What is it about?

Around the world the ageing population is growing. People are living longer and this generates higher health care costs for governments and communities. Research shows keeping active and healthy is a great way to tackle burgeoning costs of aged care. One group which has not been examined is women over 40 who participate in Scuba diving for leisure and travel. This study presents the first investigation of the lived experiences of older Australian women who dive to stay active, healthy, engaged and motivated.

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Why is it important?

Although older women are not usually thought of as being active or adventurous, this study reveals a dynamic and growing cohort of over 40s who demonstrate changing attitudes and perspectives of ageing over the past fifty years. Finding new ways to keep older women active, connected, challenged and inspired is the goal of many governments. Once new strategies have been identified to attract and interest older active women, planning and policy can be developed to deliver infrastructure and opportunities to enable older community members to get or stay active into their senior years.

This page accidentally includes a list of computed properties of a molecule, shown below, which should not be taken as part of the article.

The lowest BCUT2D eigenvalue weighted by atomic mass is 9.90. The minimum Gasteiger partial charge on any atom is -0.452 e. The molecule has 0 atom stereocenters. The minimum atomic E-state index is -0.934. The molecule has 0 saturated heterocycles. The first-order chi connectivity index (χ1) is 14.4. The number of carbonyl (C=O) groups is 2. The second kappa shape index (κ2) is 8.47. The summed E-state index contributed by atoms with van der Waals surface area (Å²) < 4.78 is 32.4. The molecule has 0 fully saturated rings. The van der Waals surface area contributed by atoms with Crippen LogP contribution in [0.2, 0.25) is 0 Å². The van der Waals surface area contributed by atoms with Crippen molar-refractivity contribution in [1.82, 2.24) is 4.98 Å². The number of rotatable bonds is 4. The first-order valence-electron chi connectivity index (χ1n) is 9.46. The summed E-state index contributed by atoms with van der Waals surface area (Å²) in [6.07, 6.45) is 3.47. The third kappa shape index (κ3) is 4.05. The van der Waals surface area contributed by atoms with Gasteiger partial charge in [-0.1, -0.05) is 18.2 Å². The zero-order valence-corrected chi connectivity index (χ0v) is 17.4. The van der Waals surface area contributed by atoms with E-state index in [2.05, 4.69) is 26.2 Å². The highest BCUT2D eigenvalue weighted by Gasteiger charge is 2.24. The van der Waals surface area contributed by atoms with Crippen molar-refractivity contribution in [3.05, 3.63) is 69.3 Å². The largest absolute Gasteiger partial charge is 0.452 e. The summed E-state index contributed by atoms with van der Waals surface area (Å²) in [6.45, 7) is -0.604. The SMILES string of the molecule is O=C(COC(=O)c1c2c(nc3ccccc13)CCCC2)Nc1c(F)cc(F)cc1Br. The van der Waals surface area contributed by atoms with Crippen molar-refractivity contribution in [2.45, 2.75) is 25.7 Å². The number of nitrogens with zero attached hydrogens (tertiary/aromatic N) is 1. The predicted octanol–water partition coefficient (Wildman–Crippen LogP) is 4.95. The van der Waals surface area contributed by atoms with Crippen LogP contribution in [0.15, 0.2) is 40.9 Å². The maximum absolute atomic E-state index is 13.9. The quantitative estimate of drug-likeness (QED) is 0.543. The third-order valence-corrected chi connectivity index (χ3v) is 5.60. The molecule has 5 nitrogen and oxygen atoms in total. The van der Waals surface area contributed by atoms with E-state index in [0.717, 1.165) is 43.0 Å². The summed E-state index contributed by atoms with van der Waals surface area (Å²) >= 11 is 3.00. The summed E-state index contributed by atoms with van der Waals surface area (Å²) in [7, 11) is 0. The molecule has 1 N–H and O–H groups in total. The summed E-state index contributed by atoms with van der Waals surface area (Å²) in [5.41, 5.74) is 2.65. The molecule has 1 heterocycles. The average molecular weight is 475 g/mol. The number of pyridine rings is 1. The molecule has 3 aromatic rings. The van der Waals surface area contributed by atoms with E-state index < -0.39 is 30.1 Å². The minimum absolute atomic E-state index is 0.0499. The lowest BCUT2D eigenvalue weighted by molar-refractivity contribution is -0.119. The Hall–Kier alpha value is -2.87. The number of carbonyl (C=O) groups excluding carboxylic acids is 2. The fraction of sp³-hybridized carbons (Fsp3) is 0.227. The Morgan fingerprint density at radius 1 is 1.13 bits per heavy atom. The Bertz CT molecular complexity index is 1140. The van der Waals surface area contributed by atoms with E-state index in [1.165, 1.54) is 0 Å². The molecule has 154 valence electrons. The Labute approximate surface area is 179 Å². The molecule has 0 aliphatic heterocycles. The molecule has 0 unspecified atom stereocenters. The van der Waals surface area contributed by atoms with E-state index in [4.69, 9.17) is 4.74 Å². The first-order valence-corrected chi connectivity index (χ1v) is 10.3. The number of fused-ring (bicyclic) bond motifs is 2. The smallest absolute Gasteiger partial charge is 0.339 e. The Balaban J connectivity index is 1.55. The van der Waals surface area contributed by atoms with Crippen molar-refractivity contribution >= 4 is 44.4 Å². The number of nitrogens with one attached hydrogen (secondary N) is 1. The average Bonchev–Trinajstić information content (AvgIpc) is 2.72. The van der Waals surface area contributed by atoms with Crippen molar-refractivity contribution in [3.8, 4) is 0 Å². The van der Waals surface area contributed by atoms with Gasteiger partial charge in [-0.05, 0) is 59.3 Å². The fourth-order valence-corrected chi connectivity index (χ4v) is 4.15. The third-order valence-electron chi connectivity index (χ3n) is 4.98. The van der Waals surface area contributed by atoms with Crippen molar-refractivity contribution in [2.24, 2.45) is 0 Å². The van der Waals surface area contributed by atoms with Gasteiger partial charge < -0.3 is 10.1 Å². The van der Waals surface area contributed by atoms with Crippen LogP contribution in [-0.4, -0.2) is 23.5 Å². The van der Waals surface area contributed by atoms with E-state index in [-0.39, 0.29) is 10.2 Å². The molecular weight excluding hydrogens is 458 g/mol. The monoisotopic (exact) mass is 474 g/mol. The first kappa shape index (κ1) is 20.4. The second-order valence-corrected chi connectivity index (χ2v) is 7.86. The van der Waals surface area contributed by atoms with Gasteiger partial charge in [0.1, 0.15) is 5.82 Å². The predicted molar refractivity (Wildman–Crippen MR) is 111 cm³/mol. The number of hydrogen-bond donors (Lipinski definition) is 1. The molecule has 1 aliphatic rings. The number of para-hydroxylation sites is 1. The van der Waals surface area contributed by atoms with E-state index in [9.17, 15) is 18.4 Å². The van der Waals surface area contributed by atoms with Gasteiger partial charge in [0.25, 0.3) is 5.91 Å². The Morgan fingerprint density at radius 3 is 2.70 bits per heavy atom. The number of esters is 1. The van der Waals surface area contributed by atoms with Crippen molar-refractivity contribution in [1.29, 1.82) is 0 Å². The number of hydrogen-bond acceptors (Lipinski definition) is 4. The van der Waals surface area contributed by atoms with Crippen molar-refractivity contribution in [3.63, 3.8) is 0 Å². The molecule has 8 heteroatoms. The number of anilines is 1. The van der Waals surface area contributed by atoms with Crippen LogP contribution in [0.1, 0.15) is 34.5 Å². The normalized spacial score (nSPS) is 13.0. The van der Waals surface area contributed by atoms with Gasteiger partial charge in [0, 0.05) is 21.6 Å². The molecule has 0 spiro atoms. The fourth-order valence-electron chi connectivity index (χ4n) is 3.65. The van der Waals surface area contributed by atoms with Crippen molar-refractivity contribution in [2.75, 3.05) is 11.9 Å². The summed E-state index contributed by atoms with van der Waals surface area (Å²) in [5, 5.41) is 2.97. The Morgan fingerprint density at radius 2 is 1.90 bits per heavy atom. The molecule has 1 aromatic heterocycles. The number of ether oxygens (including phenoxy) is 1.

This study reveals older women are much more than cheap babysitters, craft group participants or soap opera addicts. Australian women are signing on for diving courses in growing numbers and once certified, have opportunities to travel, learn, and access life changing experiences offered by being trained and certified to dive safely in a range of conditions and depths. This opportunity to adventure beneath the waves has transformative powers turning them from an invisible older women to a crazy adventurous diver, the life of the party with stories of mystery and challenge. Which one would you like to be?

Sally F. Gregory
Southern Cross University

Read the Original

This page is a summary of: Alive and kicking: the benefits of scuba diving leisure for older Australian women, Annals of Leisure Research, April 2019, Taylor & Francis, DOI: 10.1080/11745398.2019.1605914.
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